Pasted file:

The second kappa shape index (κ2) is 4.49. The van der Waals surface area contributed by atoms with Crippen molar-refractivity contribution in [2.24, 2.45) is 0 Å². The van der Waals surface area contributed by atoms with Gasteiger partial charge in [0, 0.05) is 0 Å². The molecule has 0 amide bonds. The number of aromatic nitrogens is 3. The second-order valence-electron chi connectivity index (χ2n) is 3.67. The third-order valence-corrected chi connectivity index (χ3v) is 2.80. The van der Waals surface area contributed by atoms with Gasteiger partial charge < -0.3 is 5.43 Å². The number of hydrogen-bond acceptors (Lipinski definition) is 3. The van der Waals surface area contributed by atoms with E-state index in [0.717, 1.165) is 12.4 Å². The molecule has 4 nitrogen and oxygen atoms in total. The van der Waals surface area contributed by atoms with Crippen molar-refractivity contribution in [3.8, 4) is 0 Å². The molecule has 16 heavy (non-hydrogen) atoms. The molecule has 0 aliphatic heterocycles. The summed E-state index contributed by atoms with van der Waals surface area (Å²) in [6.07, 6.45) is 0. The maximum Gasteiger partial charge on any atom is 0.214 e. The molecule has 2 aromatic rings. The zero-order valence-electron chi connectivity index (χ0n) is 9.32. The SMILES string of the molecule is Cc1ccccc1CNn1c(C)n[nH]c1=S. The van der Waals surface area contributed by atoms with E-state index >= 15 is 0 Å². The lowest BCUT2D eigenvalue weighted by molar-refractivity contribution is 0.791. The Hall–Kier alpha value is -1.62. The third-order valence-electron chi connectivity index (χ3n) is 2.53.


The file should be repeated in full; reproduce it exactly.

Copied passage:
The second kappa shape index (κ2) is 4.49. The van der Waals surface area contributed by atoms with Crippen molar-refractivity contribution in [2.24, 2.45) is 0 Å². The van der Waals surface area contributed by atoms with Gasteiger partial charge in [0, 0.05) is 0 Å². The molecule has 0 amide bonds. The number of aromatic nitrogens is 3. The second-order valence-electron chi connectivity index (χ2n) is 3.67. The third-order valence-corrected chi connectivity index (χ3v) is 2.80. The van der Waals surface area contributed by atoms with Gasteiger partial charge < -0.3 is 5.43 Å². The number of hydrogen-bond acceptors (Lipinski definition) is 3. The van der Waals surface area contributed by atoms with E-state index in [0.717, 1.165) is 12.4 Å². The molecule has 4 nitrogen and oxygen atoms in total. The van der Waals surface area contributed by atoms with Crippen molar-refractivity contribution in [3.8, 4) is 0 Å². The molecule has 16 heavy (non-hydrogen) atoms. The molecule has 0 aliphatic heterocycles. The summed E-state index contributed by atoms with van der Waals surface area (Å²) in [6.07, 6.45) is 0. The maximum Gasteiger partial charge on any atom is 0.214 e. The molecule has 2 aromatic rings. The zero-order valence-electron chi connectivity index (χ0n) is 9.32. The SMILES string of the molecule is Cc1ccccc1CNn1c(C)n[nH]c1=S. The van der Waals surface area contributed by atoms with E-state index >= 15 is 0 Å². The lowest BCUT2D eigenvalue weighted by molar-refractivity contribution is 0.791. The Hall–Kier alpha value is -1.62. The third-order valence-electron chi connectivity index (χ3n) is 2.53.